1.3 What Watermarking Should Not Be

From the previous criteria in section 1.1, there are certain watermarking techniques that should not be used. For example, any watermarking that always places the data into one frequency bin should not be utilized. The reason for this is, as a pirate, it is very easy for one to design a low pass filter, a high pass filter or a band reject filter that simply removes the watermark. Also, it is apparent that this sort of watermark automatically degrades the original audio signal.

Another poor technique is to place the watermark in moments of time where is does not matter that it is audible (so much). For example, in-between songs on a CD or in a place in the audio where the quality of the original work is so poor that the watermarked audio quality is as bad as the song. Again, this is an unacceptable technique. Simple audio editing tools could easily remove the watermark.


2 Techniques

Audio Watermarking is a newly established engineering field. Ongoing research and standardization efforts are currently in process. There have been identified four different areas in which audio watermarking has been attempted. Time domain based audio watermarking, audio watermarking in the frequency domain, audio watermarking in the compressed domain and finally, combinations of the previous three techniques have research results presented. Some techniques combine audio compression technologies and others apply to cleartext, or PCM data. PCM, or pulse code modulation is the standard representation of an audio signal in the digital realm. PCM are the bits stored on your musical CD.

2.1 Watermarking in the Time Domain

Manipulation of an audio signal in the time domain means that the work is done on the PCM data or time based data. The watermark is not inserted in the frequency domain. Frequency based techniques can be used to analyze the signal for proper placement of the digital audio watermark.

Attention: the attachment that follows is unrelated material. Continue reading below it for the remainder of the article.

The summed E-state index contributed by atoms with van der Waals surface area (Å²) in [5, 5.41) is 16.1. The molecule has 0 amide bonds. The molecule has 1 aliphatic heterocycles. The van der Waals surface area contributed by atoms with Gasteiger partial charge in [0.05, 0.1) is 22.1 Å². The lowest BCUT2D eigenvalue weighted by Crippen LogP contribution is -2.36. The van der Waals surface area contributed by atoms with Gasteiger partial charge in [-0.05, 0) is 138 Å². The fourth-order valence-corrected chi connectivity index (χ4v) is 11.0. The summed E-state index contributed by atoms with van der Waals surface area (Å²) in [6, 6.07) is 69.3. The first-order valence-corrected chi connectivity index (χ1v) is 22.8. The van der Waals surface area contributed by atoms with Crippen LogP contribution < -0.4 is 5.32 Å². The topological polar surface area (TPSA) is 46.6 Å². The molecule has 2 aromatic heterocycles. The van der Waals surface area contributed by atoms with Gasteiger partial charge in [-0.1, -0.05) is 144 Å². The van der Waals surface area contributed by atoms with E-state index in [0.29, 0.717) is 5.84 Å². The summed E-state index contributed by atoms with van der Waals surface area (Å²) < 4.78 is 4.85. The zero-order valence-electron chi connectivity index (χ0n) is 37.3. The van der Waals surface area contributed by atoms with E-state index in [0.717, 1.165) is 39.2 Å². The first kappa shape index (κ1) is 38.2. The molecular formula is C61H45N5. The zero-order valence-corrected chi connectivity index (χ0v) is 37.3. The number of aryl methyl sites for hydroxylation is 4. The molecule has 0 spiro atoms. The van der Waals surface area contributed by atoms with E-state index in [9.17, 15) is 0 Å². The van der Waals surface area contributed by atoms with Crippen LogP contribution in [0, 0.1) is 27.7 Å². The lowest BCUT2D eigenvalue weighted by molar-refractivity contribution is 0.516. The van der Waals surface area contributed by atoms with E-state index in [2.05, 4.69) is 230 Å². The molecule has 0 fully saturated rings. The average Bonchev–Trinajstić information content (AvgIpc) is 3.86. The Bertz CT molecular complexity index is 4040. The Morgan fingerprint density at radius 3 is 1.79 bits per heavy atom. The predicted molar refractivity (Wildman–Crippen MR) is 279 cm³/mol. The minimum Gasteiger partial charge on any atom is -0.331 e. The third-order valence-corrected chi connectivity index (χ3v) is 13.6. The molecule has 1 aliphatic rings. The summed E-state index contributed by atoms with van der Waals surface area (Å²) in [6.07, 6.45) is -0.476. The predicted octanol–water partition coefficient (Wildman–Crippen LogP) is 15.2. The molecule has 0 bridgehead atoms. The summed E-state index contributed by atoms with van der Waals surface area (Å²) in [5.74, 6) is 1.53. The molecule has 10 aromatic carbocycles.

2.1.1 Changing the Least Significant Bits of Each Sample

In Bassia's technique (Bassia, 1998), a watermark is inserted by adding the watermark to the original audio signal x(i). The function f() is a noise floor calculation so that the watermark is not heard. The random sequence is represented by w(i) and is the watermark signal to be inserted.


To extract the watermark, we first represent the sum of the final watermarked signal times the original watermark that was inserted. N is fixed and represented at least one second of sampled audio data.



Then, by substitution, we replace y(i) in equation 2 with its original process. The result is equation 3. N is the same for all equations in this section.





By breaking up equation 3 into subsections, Bassia now manipulates the fact that w(i), the watermark signal, is basically gaussian white noise. Thus an equally biased audio signal times a gaussian white noise signal's mean is zero. Sometimes, the watermarked signal is not equally distributed random data. Therefore, one represents this portion of the watermarked signal by the sum from 1 to D w. The rest of the watermarked signal, represented by the first sum in equation 4, is assumed to have a mean of zero.




Then, since N is fixed, one can rewrite the second sum in equation for as equation 5.




Firstly, if the signal is not watermarked, equation 4 reduces to equation 5. If the signal is watermarked the equation is now reduced to the last two sum terms of equation 4. Now, notice that the equation still relies on x(i), the original audio signal. This implies that we must possess the cleartext audio, which is something undesirable.

Here is the fudge. We approximate x(i) by replacing this signal in the last sum term of equation 4 with y(i). The detective value, denoted by r, thus becomes




The normalized detection value does possess inaccuracies due to the approximation of the cleartext signal by the audio signal to be detected for watermarking.


2.1.2 Pyschoacoustic Models to Perform Cleartext Marking

Many watermarking techniques use psychoacoustic modeling to properly place the watermark. Often the watermark itself is represented by a shift keying technique, such as amplitude-shift keying or frequency-shift keying (Lathi, 1983). usually the sinusoidally represented data is placed where the masking property of psychoacoustic models can be utilized.

The psychoacoustic model (Tiiki and Beex, 1996) for the MPEG-4 natural audio coder calculates the maximum distortion energy, or the masking threshold that still will not be perceived as such by the audio listener (Neubauer, et al., 1998). The basic steps to this calculation are described in more detail by Bosi, et al. (1996).


2.1.3 Echo Data Hiding